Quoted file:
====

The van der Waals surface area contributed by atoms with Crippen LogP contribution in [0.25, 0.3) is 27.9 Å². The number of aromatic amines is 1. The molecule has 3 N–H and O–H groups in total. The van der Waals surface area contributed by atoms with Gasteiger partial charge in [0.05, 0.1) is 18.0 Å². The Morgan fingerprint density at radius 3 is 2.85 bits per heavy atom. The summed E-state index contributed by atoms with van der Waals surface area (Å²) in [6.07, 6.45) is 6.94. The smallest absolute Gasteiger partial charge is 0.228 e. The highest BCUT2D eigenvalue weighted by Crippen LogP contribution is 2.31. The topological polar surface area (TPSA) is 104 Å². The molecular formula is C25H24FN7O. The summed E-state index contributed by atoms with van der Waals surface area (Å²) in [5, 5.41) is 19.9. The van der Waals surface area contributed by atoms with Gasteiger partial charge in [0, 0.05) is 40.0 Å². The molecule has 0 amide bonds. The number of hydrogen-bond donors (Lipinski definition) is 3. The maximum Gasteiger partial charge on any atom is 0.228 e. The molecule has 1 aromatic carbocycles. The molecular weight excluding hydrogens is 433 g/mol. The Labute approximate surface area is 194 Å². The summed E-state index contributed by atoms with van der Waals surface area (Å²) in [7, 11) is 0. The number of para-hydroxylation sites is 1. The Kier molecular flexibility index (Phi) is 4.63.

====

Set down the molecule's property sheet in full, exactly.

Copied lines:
The van der Waals surface area contributed by atoms with Crippen LogP contribution in [0.25, 0.3) is 27.9 Å². The number of aromatic amines is 1. The molecule has 3 N–H and O–H groups in total. The van der Waals surface area contributed by atoms with Gasteiger partial charge in [0.05, 0.1) is 18.0 Å². The Morgan fingerprint density at radius 3 is 2.85 bits per heavy atom. The summed E-state index contributed by atoms with van der Waals surface area (Å²) in [6.07, 6.45) is 6.94. The smallest absolute Gasteiger partial charge is 0.228 e. The highest BCUT2D eigenvalue weighted by Crippen LogP contribution is 2.31. The topological polar surface area (TPSA) is 104 Å². The molecular formula is C25H24FN7O. The summed E-state index contributed by atoms with van der Waals surface area (Å²) in [5, 5.41) is 19.9. The van der Waals surface area contributed by atoms with Gasteiger partial charge in [0, 0.05) is 40.0 Å². The molecule has 0 amide bonds. The number of hydrogen-bond donors (Lipinski definition) is 3. The maximum Gasteiger partial charge on any atom is 0.228 e. The molecule has 1 aromatic carbocycles. The molecular weight excluding hydrogens is 433 g/mol. The Labute approximate surface area is 194 Å². The summed E-state index contributed by atoms with van der Waals surface area (Å²) in [7, 11) is 0. The number of para-hydroxylation sites is 1. The Kier molecular flexibility index (Phi) is 4.63.